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TOKYO — Ron Herman is going global.

This story first appeared in the May 21, 2009 issue of WWD. Subscribe Today.

The Los Angeles-based specialty retailer, known for its celebrity clientele and its trendy merchandise, will open its first store in Japan on Aug. 29. The 3,000-square-foot boutique’s design will closely mirror that of the Ron Herman flagship on Melrose Avenue and offer a mix of high-end denim, luxury labels and brands from emerging designers in Los Angeles.

Herman said he’s been fielding requests from Japanese companies for years to open a store here — but none of the proposals seemed right until he linked up with Sazaby League, a manufacturer and retailer that works with brands like Phillip Lim, American Rag CIE and runs the Japanese subsidiary of Starbucks.

“Nobody has ever had the real guts to actually pick it up and transport it and reestablish it in Japan, because everybody does an interpretation of it. We are not taking that road at all. We have decided to do the authentic store,” said Herman, who just made his first trip to Japan in eight years. “We’re not going to change what we know to be successful in L.A.”

Herman said Tokyo may be his first store outside the United States, but it won’t be his last. He said he wants to take the store global and his partnership with Sazaby could expand beyond Japan to Europe and other Asian countries.

“What we’ve signed may be just Tokyo, but what we’ve shaken hands on is probably global,” said Herman, who said it’s too soon to give a timetable or specifics on an international rollout.

For now, Herman and his partners are concentrating on Tokyo. A space Sazaby is using as a showroom will be transformed into the store, which will feature a facade of shrubbery and fixtures reminiscent of the Melrose flagship. The location is in the residential neighborhood of Sendagaya — just east of Harajuku — an offbeat choice but one that makes sense for Sazaby since it rents the building as its headquarters and runs a large Starbucks out of the ground floor.

Herman said his desire for international expansion reflects the increasing globalization of fashion and the world at large. It’s the authenticity of a brand — be it a Hollywood retailer or a coffee merchant — that resonates with consumers across the globe, he reasoned, dismissing the notion that people in Los Angeles shop differently than their counterparts in Tokyo.

“I know this sounds a little strange, but I don’t think it’s much different than Starbucks,” he explained. “I can see where people in Paris would say: ‘Oh, you don’t know the French people — they’re never going to go for Starbucks.’ Well, have you been to Starbucks in Paris? They’re packed.”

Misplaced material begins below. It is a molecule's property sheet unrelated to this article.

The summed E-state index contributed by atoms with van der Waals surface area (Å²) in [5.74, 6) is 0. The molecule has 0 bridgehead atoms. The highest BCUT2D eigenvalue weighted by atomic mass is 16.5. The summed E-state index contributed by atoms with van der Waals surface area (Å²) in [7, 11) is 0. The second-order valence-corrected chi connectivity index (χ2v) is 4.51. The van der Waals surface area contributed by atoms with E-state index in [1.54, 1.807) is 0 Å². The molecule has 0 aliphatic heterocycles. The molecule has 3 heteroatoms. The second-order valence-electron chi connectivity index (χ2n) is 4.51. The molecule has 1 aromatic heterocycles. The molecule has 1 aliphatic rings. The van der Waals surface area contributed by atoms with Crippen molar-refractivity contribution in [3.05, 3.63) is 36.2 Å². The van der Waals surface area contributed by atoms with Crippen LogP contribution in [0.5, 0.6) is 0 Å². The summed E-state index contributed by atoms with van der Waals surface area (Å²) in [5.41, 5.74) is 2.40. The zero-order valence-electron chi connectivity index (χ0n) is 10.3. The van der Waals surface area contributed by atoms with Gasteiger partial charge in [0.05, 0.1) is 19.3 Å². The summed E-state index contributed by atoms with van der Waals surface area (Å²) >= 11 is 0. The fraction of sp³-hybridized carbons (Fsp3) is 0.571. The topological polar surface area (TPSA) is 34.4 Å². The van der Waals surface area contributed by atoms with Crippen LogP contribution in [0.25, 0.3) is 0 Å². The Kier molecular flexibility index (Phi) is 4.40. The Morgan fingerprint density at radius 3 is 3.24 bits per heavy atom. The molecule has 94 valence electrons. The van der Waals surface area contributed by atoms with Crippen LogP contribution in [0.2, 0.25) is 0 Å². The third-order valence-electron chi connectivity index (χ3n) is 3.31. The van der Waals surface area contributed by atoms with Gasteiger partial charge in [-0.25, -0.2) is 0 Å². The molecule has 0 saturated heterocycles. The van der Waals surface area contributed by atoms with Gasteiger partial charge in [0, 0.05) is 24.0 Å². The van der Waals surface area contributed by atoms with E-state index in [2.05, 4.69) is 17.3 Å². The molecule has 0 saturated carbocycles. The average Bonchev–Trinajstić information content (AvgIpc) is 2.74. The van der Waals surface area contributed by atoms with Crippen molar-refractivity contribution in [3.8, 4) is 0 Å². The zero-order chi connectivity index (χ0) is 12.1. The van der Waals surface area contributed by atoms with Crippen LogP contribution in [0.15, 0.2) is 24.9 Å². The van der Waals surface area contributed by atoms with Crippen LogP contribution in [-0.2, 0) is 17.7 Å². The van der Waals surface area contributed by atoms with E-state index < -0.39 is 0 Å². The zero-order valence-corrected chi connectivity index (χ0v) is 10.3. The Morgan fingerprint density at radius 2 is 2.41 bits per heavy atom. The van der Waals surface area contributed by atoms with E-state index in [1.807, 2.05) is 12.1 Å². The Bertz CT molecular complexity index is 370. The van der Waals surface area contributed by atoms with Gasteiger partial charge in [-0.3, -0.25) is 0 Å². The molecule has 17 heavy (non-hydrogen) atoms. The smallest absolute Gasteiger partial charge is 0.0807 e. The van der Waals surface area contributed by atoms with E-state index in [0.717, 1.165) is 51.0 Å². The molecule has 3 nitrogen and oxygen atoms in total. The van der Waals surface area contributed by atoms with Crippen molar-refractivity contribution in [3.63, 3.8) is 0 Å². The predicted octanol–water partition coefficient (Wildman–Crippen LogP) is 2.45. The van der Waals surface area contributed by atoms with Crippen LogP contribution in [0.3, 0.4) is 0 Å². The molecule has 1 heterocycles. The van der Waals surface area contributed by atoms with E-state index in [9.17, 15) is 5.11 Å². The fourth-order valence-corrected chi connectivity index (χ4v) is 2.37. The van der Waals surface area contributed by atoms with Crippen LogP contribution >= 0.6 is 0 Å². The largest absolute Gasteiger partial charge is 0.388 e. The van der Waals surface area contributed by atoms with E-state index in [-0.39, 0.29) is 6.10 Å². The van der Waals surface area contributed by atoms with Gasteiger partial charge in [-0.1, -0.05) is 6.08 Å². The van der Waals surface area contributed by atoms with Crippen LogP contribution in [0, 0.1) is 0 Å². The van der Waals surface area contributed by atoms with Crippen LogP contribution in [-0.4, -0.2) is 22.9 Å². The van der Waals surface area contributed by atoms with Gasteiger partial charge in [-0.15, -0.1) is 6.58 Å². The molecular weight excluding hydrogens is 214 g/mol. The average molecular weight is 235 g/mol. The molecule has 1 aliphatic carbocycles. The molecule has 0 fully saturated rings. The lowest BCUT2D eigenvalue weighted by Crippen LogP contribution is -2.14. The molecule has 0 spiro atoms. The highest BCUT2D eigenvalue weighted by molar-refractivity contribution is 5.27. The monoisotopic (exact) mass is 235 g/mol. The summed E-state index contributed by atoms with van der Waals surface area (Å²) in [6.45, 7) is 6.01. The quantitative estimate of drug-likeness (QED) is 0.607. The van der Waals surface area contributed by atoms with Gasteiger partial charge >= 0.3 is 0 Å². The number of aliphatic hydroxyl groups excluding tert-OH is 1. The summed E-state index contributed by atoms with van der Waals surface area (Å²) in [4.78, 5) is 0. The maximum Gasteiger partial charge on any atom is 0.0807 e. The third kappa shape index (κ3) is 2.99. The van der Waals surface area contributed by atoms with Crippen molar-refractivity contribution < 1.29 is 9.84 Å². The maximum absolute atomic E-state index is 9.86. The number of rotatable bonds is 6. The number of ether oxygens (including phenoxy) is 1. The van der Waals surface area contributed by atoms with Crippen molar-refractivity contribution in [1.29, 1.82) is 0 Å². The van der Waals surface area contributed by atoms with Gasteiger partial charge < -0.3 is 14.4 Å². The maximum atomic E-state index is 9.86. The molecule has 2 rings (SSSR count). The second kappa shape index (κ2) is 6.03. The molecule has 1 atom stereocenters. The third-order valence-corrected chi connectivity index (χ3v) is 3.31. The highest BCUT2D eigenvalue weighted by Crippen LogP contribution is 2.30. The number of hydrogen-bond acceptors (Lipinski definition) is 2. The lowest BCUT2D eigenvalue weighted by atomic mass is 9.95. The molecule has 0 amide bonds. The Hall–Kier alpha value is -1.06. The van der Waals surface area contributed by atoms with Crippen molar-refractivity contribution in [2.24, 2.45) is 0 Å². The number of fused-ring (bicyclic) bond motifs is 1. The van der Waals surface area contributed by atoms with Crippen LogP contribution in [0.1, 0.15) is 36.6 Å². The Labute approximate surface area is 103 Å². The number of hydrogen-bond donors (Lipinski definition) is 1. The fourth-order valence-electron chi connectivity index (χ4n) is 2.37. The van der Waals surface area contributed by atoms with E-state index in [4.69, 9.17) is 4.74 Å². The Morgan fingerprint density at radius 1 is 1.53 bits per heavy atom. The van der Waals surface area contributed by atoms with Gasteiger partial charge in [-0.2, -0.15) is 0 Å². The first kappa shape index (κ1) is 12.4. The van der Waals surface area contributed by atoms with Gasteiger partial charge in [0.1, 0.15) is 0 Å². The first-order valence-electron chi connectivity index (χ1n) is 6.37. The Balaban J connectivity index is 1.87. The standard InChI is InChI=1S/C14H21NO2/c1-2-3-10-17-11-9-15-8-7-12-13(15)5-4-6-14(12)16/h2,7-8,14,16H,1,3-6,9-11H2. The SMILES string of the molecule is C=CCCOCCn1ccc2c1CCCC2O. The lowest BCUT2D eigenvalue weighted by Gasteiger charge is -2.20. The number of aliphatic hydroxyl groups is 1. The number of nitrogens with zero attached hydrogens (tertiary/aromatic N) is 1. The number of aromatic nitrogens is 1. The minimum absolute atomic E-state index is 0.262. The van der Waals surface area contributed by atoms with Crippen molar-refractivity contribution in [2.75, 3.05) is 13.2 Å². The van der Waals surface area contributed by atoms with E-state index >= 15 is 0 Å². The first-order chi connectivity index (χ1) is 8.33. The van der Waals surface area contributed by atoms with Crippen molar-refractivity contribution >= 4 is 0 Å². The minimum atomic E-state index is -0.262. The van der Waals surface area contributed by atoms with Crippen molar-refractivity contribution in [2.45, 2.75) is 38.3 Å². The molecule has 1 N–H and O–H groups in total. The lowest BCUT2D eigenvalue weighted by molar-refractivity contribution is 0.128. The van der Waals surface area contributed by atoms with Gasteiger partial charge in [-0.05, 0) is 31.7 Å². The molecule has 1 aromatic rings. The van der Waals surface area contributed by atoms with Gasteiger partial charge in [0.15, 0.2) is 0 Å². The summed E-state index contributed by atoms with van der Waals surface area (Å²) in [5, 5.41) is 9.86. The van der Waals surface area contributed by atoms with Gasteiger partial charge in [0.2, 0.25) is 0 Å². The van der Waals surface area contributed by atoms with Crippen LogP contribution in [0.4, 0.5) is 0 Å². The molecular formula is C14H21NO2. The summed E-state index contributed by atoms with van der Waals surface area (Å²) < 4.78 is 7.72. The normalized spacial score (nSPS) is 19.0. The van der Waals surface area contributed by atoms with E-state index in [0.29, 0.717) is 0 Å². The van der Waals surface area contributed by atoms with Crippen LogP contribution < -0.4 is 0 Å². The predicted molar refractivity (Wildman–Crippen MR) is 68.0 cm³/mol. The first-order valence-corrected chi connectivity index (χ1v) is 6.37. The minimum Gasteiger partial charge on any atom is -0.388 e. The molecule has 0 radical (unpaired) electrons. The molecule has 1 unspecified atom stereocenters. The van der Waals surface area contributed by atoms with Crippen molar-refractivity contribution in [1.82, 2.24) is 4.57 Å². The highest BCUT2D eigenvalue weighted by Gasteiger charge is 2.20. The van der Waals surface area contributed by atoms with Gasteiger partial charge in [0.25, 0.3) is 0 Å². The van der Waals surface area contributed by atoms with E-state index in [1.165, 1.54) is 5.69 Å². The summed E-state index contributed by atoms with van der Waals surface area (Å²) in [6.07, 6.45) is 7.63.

Herman said the new store will make Tokyo shoppers feel like they’ve been transported to one of his stores in Los Angeles. It will have the same assortment of jeans and sportswear, along with labels like Ann Demeulemeester and Maison Martin Margiela.

Herman said he also will be introducing Japanese shoppers to a crop of young, emerging brands from California, including L’Agence, an apparel collection developed by Hollywood agency MMA’s Margaret Maldonado. Also of note: Sazaby has been scouring vintage dealers for vintage Ron Herman pieces to put in the store.

Recession aside, Herman contended there couldn’t be a better time to open his first store in Japan since, in his view, Los Angeles is reveling in a fashion moment and he hopes to capitalize on it. The retailer said Le Bon Marché executives recently solicited his advice for the store’s upcoming “Paris-Los Angeles” exhibition, which takes place from Aug. 27 to Oct. 10.

“I do think the world of fashion’s spotlight is on L.A. right now,” said Herman, who is the nephew of Fred Segal, another retail legend.

Herman admits even his flush celebrity customers are cutting back lately, but he’s optimistic things will bounce back. Consumers’ priorities may have shifted, but they will still shop in some form, he reasoned.

“If everybody went in a cave to hibernate last November, they’re coming out of the cave, whether the economy [improves or not],” he said. “They’re definitely coming out.”

Ron Herman isn’t the only American specialty retailer setting its sights on the highly competitive Japanese market. Earlier this year, Kitson opened an outpost in the Lumine department store in Tokyo’s Shinjuku district, and this fall Opening Ceremony will open its first store in Tokyo in conjunction with Onward Holdings Co. Ltd.

“I think it’s going to be stimulating to the economy here in Tokyo to have all these names and the people willing to invest in them,” Herman said. “It’s going to be a little more exciting.”